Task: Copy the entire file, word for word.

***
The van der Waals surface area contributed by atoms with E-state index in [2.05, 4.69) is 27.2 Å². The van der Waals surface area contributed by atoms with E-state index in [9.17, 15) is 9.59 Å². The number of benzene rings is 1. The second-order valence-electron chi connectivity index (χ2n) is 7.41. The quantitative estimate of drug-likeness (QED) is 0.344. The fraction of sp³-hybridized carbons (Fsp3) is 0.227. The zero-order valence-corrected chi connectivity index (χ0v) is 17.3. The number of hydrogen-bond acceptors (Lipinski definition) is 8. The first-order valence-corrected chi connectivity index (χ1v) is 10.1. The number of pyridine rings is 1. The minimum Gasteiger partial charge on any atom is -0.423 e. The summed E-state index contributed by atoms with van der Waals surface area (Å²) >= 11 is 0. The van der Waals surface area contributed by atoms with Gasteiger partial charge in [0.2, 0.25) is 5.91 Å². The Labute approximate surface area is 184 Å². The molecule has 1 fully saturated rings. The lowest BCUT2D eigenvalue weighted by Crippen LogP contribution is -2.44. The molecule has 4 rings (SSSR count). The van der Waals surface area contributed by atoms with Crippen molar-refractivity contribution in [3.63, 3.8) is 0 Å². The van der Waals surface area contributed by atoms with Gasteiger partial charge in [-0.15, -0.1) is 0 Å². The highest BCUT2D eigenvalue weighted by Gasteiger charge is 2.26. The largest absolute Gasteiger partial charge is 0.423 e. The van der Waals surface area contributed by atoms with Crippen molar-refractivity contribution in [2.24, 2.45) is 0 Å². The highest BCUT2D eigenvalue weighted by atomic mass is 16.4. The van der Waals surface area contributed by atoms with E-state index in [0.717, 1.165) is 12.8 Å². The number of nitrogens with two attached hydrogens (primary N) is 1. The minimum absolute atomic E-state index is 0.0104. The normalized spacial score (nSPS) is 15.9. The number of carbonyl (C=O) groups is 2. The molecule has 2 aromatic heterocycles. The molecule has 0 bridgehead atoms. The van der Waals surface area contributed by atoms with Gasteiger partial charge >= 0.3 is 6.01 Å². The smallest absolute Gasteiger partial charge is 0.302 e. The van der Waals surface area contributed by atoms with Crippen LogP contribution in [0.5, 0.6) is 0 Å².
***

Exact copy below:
The van der Waals surface area contributed by atoms with E-state index in [2.05, 4.69) is 27.2 Å². The van der Waals surface area contributed by atoms with E-state index in [9.17, 15) is 9.59 Å². The number of benzene rings is 1. The second-order valence-electron chi connectivity index (χ2n) is 7.41. The quantitative estimate of drug-likeness (QED) is 0.344. The fraction of sp³-hybridized carbons (Fsp3) is 0.227. The zero-order valence-corrected chi connectivity index (χ0v) is 17.3. The number of hydrogen-bond acceptors (Lipinski definition) is 8. The first-order valence-corrected chi connectivity index (χ1v) is 10.1. The number of pyridine rings is 1. The minimum Gasteiger partial charge on any atom is -0.423 e. The summed E-state index contributed by atoms with van der Waals surface area (Å²) >= 11 is 0. The van der Waals surface area contributed by atoms with Gasteiger partial charge in [0.2, 0.25) is 5.91 Å². The Labute approximate surface area is 184 Å². The molecule has 1 fully saturated rings. The lowest BCUT2D eigenvalue weighted by Crippen LogP contribution is -2.44. The molecule has 4 rings (SSSR count). The van der Waals surface area contributed by atoms with Crippen molar-refractivity contribution in [3.63, 3.8) is 0 Å². The van der Waals surface area contributed by atoms with Gasteiger partial charge in [-0.15, -0.1) is 0 Å². The highest BCUT2D eigenvalue weighted by Gasteiger charge is 2.26. The largest absolute Gasteiger partial charge is 0.423 e. The van der Waals surface area contributed by atoms with Crippen molar-refractivity contribution in [2.24, 2.45) is 0 Å². The highest BCUT2D eigenvalue weighted by atomic mass is 16.4. The van der Waals surface area contributed by atoms with E-state index in [0.717, 1.165) is 12.8 Å². The number of nitrogens with two attached hydrogens (primary N) is 1. The minimum absolute atomic E-state index is 0.0104. The normalized spacial score (nSPS) is 15.9. The number of carbonyl (C=O) groups is 2. The molecule has 2 aromatic heterocycles. The molecule has 0 bridgehead atoms. The van der Waals surface area contributed by atoms with Gasteiger partial charge >= 0.3 is 6.01 Å². The smallest absolute Gasteiger partial charge is 0.302 e. The van der Waals surface area contributed by atoms with Crippen LogP contribution in [0.5, 0.6) is 0 Å².